"A reliable food and water source is needed, so in 2007 it was evident that the Cuyahoga River was well on its way to recovery," said Barnes.
The Cuyahoga River is producing enough fish to support an incoming eagle population. In 2007, it was the first time they were seen in 70 years.
"It's been really significant for a decade that they keep coming back," Barnes said.
Photographers and biologists are constantly surveying the thousands of acres of land for signs of eagles and other species.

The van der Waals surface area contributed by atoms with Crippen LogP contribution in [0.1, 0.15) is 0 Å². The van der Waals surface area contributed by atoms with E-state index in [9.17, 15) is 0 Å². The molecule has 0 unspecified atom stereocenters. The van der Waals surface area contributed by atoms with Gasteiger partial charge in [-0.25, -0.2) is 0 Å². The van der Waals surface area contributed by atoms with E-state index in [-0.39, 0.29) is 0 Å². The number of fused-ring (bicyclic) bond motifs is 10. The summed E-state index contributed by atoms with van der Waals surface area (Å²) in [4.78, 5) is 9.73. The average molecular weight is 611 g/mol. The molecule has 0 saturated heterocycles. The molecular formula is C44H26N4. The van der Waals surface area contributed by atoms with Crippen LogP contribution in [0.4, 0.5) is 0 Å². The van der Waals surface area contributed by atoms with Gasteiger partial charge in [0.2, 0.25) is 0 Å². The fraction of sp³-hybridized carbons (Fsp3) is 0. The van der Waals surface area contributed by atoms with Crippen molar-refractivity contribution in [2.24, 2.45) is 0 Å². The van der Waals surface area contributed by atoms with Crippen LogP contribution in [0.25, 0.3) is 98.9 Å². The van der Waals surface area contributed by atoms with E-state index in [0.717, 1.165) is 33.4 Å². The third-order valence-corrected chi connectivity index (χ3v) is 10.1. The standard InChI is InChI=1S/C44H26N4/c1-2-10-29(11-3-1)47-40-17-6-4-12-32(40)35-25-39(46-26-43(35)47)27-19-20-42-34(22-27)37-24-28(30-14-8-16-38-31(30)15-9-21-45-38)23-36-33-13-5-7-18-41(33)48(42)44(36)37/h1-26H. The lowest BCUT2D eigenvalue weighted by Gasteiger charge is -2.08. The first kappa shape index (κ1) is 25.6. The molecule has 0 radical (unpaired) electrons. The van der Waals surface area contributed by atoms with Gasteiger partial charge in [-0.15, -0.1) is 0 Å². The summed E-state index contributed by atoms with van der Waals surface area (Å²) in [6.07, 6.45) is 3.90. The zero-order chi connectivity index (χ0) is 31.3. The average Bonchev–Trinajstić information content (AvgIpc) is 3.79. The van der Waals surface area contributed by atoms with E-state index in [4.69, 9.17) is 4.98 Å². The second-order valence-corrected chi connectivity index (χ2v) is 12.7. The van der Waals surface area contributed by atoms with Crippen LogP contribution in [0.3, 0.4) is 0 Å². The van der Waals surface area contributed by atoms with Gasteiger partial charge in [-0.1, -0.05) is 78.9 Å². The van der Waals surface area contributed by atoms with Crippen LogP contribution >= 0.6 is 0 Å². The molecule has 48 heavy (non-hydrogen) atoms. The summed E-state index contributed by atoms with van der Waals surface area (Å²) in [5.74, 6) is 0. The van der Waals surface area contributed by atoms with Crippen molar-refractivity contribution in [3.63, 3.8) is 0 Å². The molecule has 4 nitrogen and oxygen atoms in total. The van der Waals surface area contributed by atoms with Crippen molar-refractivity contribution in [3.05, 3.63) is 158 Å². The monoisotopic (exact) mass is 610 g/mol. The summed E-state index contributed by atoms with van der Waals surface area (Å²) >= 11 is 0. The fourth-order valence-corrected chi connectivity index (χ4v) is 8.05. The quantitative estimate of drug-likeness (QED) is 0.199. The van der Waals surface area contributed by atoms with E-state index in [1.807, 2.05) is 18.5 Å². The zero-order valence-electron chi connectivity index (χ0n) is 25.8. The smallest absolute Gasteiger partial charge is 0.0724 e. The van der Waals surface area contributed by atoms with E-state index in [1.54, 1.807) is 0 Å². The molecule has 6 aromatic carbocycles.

In the late winter months, Eagles typically lay one to three eggs, incubating them for 35 days. Barnes said the eagles are extremely sensitive to cold and human disturbance, which is why the park officials have set up a closure around the nesting area.
While the Ohio & Erie Canal Towpath, bridle trails and the Cuyahoga River will remain open, visitors should observe any posted signs or restrictions.